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The Daily Tar Heel

Column: Did friendships make it onto your post-graduation checklist?

A group of students pose for a photo at Polk Place on Tuesday, April 4, 2023. Forming friendships and communities, especially after graduation, is all about intention.

Picture this: You’ve made it. You graduated with your degree. You interviewed and landed your dream job in your favorite city. They’re paying you a very pretty penny. You did everything right, but when you look around on that first day at a new job in a new city, you realize something important is missing: your friends.

Making friends post-graduation isn’t necessarily a focus area at University Career Services or Counseling and Psychological Services, even though social connection is an essential part of our well-being. Connecting in this way is a skill that has to be learned, but college life makes the process seem more natural than it actually is. 

There are over 900 organizations listed on Heel Life with flyers all around campus. Going to class means passing by events, club tables or people just hanging out in the Pit or the Quad. It means meeting up with friends to study and grab dinner. It means easily finding people that share your interests or hobbies. While all these avenues for connection are available to us, it’s not always students’ first priority.

“I had a very capitalistic, goal-oriented mindset in college that I am currently deconstructing as a young adult,” said Shatera McNair, a UNC-Chapel Hill alumnus who graduated last May.

McNair said she prioritized money, grades and her profession while in school, so most of her social life was a byproduct of classroom interactions, work environments and service organizations.

McNair also explained how being a Black woman and a first-generation college student perpetuated this “pull yourself up by the bootstraps” mentality, which didn’t leave much room for friends without benefits.

Striking that perfect balance between social life and academics favors the people who already know what they’re doing. These are people with college funds and college-graduated parents who already know the system quite well.

“I feel like some of the classes and the skill sets at UNC are geared for people going to grad school,” Julie Bonds, a 2022 UNC graduate, said. Graduate school is not a financially feasible option for her.

“Whatever your struggles are in undergraduate, you’re gonna have the same things at your job,” Bonds said. 

As a transfer student during the COVID-19 pandemic, Bonds and other students like her could have benefited from learning communicative skills for post-graduation success while still at the University. The lack thereof allows students to think things will be as natural and accessible when they leave college, but they aren’t.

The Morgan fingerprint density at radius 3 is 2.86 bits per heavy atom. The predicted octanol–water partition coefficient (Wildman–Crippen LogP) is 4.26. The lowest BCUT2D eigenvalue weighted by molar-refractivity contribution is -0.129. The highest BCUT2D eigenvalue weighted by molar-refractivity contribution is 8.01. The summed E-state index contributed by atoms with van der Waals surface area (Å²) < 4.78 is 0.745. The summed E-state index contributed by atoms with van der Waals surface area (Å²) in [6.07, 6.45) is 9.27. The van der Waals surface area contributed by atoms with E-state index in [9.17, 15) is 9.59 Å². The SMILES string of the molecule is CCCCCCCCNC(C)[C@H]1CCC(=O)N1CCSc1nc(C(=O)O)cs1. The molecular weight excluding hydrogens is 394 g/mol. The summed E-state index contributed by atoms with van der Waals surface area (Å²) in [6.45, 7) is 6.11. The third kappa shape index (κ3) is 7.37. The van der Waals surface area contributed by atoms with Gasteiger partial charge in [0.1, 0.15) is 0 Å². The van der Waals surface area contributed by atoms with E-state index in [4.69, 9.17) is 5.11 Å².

With six months of free services from University Career Services and 30 days for CAPS, graduates don’t have long before they’re left to figure it out alone.

I learned from speaking with Bonds and McNair that intention is everything.

Working at a remote job, Bonds has to be intentional about maintaining her social life while being online. That includes finding roommates you like, working in coffee shops you enjoy, going to the gym, visiting friends, not working past your hours even though you’re at home and finding other ways to keep from feeling isolated.

Bonds also stressed the importance of learning how to build relationships with older employees after spending “so much time around college-aged people.”

McNair took intentionality in a different direction. Entering the City Year Chicago program was a way for McNair to be around other young adults interested in youth development and establish a community. Moving to Chicago was also intentional for McNair to connect with the Black queer community, where she could feel “psychologically safe”.

“I wanted to be in a bubble,” McNair said, although she admits it still hasn’t been easy.

Proximity is essential for McNair, which makes maintaining relationships from her university days a little harder. She showed me her wall of pictures with friends and family that remind her that, even while far away, they are still accessible.

“Have it where you can effortlessly notice them, remember them, and in a natural way,” McNair advised.

While there are definitely ways to figure it out as you go, figuring out those social skills while you’re still in school will make the transition out of college a whole lot easier. The University could also do a better job ushering its students in that direction, not just the ones that already know where to go.

But, most importantly, know where your values lie. If you treasure your relationships, current or future ones, the work necessary to maintain them won’t feel so hard.


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